Report: Trump officials transition to new testing options

The administration had funded 13 standalone sites since the height of the pandemic

With coronavirus cases rising in Texas and other states, the Trump administration is reportedly planning to end federal support for 13 testing sites, seven of those in Texas, by June 30, according to CNBC.

The Community-Based Test Sites program was intended to transition from federal to local control in April, but the federal support continued as COVID-19 testing in communities remained necessary. The testing sites, which are in five states, will become a public-private partnership in local cities and states, according to a report Wednesday afternoon. Outside of Texas, there are two sites in Illinois, two in New Jersey, one in Colorado and one in Pennsylvania.

Texas officials are imploring the administration to reconsider the move, warning that pulling federal support of the sites could have "catastrophic cascading consequences," according to a Houston Chronicle report. Texas officials have requested that the support be extended to Aug. 30. Harris County, which has Houston as its county seat, has four of the seven Texas sites, where some experts say the impact of COVID-19 could be the most severe without proper testing.

Adm. Brett Giroir, the assistant HHS secretary, said in a statement that the federal government is not ending funding or support for testing, The Hill reported Wednesday. Instead, he said the government is providing more support to pharmacies and other medical centers in 48 states and Washington, D.C. The standalone sites supported by the federal government will no longer exist, but those approximately 600 locations, like those at Kroger and CVS, will offer testing services.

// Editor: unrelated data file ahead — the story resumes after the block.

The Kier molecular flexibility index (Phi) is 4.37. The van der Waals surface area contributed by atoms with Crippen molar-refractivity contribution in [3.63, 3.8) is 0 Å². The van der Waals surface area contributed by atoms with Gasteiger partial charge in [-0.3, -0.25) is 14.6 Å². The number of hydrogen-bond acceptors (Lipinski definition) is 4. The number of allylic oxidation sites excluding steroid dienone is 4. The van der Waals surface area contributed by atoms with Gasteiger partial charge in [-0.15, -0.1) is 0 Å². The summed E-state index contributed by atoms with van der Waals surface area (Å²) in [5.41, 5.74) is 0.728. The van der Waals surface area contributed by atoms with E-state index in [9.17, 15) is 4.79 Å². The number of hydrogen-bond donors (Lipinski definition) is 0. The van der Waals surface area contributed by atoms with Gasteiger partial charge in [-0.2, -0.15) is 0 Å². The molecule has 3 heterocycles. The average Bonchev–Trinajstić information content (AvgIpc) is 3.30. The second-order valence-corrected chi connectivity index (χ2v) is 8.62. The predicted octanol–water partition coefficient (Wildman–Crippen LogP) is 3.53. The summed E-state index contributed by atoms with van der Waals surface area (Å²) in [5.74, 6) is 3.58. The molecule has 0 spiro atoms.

“All 13 sites were provided an extra 30 days from the original transition date in May, and I personally spoke with Governors from all 5 states involved, and/or their leadership designees, who agreed that it was the appropriate time to transition out of the original 13 sites and into the thousands of new testing options,” he added.

Texas’ case count has been rising since the end of May, with the state breaking records for its daily new case count on Monday and Tuesday, with 4,760 and 5,080 new cases respectively, according to The Hill.

A spokesperson for Sen. Ted Cruz, R-Texas, told the Chronicle the senator "has urged and will continue to urge HHS and FEMA to extend the community testing sites in Texas."

Senate Minority Leader Chuck Schumer, D-New York, spoke out against the news, saying President  Donald Trump "thinks the right move is to pull federal support for testing out of hotspot areas" despite spiking case numbers.

Trump said in a series of tweets over the weekend that widespread testing is leading to the growth in coronavirus cases across the country.

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